Led by a highly experienced National Park Ranger, the first destination of the day will be Rajjaprabha Dam. As surprising as it may be, Cheow Lan lake is actually man-made, despite the magnificence of its natural surrounding beauty. It was created during the development of Rajjaprabha Dam in the early 1980’s. After exploring the dam, it will be time to board a longtail boat and depart across the waters of Cheow Lan Lake, surrounded by breathtaking vistas.
Cheow Lan Lake and the surrounding area is home to a breathtaking amount of wildlife. This incredibly bio-diverse ecosystem is known to be home to wild elephants, tigers, sun bears, leopards, macaques, gibbons and a whole host of other animals – though most of these are extremely rare to see these days since they’ve evolved to avoid humans at all costs. Macaques and langurs can be more common but even these sightings are not guaranteed. The region is also perfect for bird watchers, with a reported 400 or so bird species including the rare giant hornbills and kingfishers.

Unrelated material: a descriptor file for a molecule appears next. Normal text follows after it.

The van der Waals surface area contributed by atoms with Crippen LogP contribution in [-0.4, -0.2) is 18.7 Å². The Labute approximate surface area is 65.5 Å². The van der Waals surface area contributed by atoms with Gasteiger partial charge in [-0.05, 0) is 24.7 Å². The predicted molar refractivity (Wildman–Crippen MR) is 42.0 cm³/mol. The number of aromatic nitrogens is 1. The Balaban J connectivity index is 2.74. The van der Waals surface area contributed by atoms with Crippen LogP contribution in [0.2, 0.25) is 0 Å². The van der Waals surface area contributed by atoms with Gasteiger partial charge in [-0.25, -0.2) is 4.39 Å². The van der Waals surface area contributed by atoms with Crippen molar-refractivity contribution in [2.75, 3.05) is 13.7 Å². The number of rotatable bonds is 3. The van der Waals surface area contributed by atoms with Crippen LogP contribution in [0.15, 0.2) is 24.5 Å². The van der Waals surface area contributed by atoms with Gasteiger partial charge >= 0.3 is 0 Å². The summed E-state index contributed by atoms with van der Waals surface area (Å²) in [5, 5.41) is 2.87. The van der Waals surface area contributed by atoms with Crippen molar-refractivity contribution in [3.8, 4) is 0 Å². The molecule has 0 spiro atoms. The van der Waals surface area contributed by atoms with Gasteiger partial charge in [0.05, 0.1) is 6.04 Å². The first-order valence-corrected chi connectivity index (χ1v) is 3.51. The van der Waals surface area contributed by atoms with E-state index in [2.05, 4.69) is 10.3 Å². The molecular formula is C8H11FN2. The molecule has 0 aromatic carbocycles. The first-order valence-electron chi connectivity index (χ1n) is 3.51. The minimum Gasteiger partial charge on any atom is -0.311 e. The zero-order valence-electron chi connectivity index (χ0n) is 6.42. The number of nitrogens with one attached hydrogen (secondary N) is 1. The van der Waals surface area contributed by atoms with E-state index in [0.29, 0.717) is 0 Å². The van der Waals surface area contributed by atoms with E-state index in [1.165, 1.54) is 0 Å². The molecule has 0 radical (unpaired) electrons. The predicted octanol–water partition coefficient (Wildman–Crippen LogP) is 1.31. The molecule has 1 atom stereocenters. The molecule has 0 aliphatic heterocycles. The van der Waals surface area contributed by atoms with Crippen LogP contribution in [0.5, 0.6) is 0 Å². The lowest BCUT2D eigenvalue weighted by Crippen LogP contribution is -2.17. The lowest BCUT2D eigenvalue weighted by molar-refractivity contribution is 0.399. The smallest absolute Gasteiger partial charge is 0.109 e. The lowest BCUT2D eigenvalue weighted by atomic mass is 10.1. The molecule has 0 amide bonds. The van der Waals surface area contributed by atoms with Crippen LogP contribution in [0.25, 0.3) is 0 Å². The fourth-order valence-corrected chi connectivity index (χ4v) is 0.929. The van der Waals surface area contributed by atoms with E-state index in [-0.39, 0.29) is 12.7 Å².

Disembarking the boat after an awe-inspiring cruise through the majestic surrounds, there will be a one to two-hour hike at an area known as Klong Ka. Comfortable walking shoes are recommended for this trekking section of today’s outing. The National Park Ranger will be a valuable source of information to learn about the various native flora and fauna whilst traversing the dense tropical environment. There will also be an opportunity here to explore one of the many caves that lie scattered around the vicinity, arguably the best one. Phra Kay Petch cave lies on the trails from Khlong Ka and hosts an impressive amount of stalactites and stalagmites that have developed over thousands of years, as well as a large bat population.
Once the hike comes to an end, it’s time to refill the energy reserves by eating a delicious local lunch at a bamboo raft restaurant in the middle of the lake. Here, there’s a chance to enjoy a short swim or rest before returning to the pier.